3 p.m. Bulletin

UK officials reiterate that Gaddafi is not a target

by Kirsty Tobin

15.24 UK officials have reiterated that Gaddafi is under no circumstances a target.

14.14 David Cameron has announced that “his government and the attorney general are satisfied that the resolution gives a responsibility to respond to Gaddafi and to use all measures to enforce the no fly zone.” This may lead to a deployment of ground troops. The UN resolution effectively freezes the assets of Gaddafi and his family. Ed Miliband responds by welcoming the action in Libya. He wants reassurance that “the action will happen in a timely fashion” and he also wants to know what the “long-term future” will be in the wake of the Libyan action.

14.10 UN officials reiterate the importance of coalition forces being in complete agreement on strategy for dealing with the Libya situation.

13.20 Cuban and Venezuelan officials have come out against the coalition’s strikes on Libya, citing the risk of civilian casualties as the reason for their opposition of the operation.

For live updates, follow us on twitter: Edinburgh Napier News

To follow our account of today’s events as they unfolded, [Read more...]

Last days before dissolution

by Gráinne Byrne

Third session of Holyrood about to go into recess

As we approach the last official day for Holyrood MSPs before Parliamentary recess, opposing parties are marking their line in the sand ahead of tomorrow’s final questions session.  This final session, before dissolution, sets the tone for a battle between the parties leading to the election on 5 May 2011.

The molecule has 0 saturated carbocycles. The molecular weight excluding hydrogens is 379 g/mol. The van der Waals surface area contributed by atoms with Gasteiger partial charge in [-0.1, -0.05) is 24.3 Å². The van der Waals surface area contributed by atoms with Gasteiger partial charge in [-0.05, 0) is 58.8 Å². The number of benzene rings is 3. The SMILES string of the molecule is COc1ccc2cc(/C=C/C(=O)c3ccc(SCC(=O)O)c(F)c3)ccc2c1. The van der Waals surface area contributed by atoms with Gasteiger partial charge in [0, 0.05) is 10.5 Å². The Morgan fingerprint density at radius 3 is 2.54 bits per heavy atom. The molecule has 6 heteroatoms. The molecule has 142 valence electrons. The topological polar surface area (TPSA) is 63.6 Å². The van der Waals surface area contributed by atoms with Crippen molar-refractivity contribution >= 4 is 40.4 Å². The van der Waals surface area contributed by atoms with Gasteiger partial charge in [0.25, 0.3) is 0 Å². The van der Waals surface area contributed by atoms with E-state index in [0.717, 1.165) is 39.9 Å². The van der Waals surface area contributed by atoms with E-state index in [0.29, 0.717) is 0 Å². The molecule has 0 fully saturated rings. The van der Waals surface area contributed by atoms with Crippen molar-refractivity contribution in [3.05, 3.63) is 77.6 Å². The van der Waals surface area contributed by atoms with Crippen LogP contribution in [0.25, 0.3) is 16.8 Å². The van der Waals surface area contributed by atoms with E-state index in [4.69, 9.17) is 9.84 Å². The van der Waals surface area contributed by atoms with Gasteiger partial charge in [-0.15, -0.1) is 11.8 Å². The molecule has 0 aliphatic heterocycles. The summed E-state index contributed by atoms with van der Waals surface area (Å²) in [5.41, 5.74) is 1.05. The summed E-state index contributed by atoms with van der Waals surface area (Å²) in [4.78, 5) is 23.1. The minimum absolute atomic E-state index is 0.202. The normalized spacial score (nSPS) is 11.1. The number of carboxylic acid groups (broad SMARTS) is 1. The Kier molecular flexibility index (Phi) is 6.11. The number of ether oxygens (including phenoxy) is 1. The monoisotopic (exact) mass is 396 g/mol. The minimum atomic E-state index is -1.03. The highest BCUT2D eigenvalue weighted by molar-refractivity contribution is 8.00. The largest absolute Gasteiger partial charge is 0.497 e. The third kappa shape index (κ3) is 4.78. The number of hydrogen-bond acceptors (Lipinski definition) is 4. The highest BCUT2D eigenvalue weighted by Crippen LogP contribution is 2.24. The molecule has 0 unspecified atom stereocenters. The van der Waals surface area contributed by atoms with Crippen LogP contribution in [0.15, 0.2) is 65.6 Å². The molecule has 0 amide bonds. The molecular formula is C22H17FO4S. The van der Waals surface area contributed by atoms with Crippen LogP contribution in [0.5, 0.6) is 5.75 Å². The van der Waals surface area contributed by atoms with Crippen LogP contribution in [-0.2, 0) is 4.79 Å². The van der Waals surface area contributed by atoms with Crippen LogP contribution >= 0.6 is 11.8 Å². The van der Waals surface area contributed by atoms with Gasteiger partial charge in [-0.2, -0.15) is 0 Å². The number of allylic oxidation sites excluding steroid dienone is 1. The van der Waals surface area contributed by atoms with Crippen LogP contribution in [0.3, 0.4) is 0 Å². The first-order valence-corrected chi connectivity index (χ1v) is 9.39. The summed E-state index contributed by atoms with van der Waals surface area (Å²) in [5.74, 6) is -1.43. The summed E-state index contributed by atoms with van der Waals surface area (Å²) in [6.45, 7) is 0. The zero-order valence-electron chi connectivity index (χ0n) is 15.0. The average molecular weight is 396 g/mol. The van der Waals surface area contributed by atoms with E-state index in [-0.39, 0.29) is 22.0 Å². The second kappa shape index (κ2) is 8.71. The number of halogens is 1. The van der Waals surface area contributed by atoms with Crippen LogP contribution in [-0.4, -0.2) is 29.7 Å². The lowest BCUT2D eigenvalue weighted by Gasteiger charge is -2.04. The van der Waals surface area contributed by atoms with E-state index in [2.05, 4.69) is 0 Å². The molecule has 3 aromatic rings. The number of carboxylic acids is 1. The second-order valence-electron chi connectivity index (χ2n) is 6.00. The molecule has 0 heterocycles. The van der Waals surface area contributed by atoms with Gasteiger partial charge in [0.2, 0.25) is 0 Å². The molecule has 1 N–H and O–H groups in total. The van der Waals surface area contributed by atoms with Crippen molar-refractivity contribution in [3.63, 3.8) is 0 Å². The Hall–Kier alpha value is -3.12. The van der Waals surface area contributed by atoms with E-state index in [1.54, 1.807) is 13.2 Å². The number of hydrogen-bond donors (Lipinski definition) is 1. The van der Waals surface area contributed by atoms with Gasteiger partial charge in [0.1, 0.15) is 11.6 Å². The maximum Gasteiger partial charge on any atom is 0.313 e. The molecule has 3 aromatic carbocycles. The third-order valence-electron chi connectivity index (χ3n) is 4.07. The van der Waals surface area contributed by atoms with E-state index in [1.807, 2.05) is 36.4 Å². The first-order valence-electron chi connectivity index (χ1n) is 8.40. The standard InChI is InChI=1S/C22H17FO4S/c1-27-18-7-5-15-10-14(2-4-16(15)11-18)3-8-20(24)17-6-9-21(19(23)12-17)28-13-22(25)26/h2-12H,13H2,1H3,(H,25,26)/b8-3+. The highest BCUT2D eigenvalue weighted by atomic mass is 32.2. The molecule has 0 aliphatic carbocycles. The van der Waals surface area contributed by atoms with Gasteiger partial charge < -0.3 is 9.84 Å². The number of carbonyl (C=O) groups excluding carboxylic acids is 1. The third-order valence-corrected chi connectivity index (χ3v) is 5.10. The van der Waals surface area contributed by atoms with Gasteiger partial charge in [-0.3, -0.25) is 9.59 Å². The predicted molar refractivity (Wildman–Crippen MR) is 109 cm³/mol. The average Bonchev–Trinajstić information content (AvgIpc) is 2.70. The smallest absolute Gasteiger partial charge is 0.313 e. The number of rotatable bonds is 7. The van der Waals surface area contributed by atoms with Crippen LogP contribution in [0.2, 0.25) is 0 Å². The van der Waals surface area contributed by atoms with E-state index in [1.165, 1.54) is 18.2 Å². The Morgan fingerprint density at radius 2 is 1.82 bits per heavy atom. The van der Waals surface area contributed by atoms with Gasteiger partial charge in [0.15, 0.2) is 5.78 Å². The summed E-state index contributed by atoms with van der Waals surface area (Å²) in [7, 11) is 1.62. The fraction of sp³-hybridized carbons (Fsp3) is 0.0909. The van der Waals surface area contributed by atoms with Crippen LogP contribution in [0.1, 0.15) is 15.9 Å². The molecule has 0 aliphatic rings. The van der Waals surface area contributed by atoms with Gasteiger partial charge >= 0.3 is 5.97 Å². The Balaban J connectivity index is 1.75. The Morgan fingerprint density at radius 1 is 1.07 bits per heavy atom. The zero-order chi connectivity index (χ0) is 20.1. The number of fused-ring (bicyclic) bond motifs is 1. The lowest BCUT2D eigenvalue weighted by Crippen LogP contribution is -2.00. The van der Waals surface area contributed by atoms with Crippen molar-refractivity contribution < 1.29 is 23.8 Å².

In an attempt to engage with the public, First Minister Alex Salmond and his main opponent, Labour leader Iain Gray, will take part in various debates over the next few weeks.  Key issues in the frame include higher education, the economy, the health system and, perhaps most importantly, how they will deal with the financial cuts. [Read more...]

Health authority regrets ‘tragic’ nut allergy death

by Ray Philp

A health authority has expressed their “deepest sympathies” for the family of a 9 year old daughter who died of anaphylactic shock shortly after a GP had failed to prescribe a device that could have saved her life.

NHS Greater Glasgow and Clyde were implicated in a report published by the Scottish Public Services Ombudsman that criticised the lack of clear guidance regarding the prescription of adrenaline auto injector pens, or EpiPens.

An EpiPen might have saved Miss C. Photo: D Walsh

[Read more...]

International news headlines

by Tina Charon and Patrick McPartlin

Middle East

Libya

For the moment the US, UK and France are continuing air strikes against the country. A second raid was lead early this morning and destroyed a building in Libya’s capital Tripoli. The building was one of Colonel Muammar Gaddafi’s command centres. US officials have said that Colonel Gaddafi himself was not a target of the air strikes.

The Arab League, Russia and China have condemned the attacks. Arab League General Secretary Amr Mussa said, “What has happened in Libya differs from the goal of imposing a no-fly zone. What we want is the protection of civilians.” He has also announced that an emergency meeting of the 22-member Arab league is about to be set up.

[Read more...]

‘Old Firm need to forget the past for the sake of the future’

by Ryan C. Gavan

Being an impartial observer, spending time covering the Old Firm clash at Hampden Park yesterday was an experience in the very least. It was the first time the teams have met since the much publicised game two weeks ago, all eyes were watching. I went wondering whether the fans had taken any notice of the warnings or the Summit on the Old Firm.

Union Jacks and Tricolors are abundant at Old Firm matches. Photo: R Gavan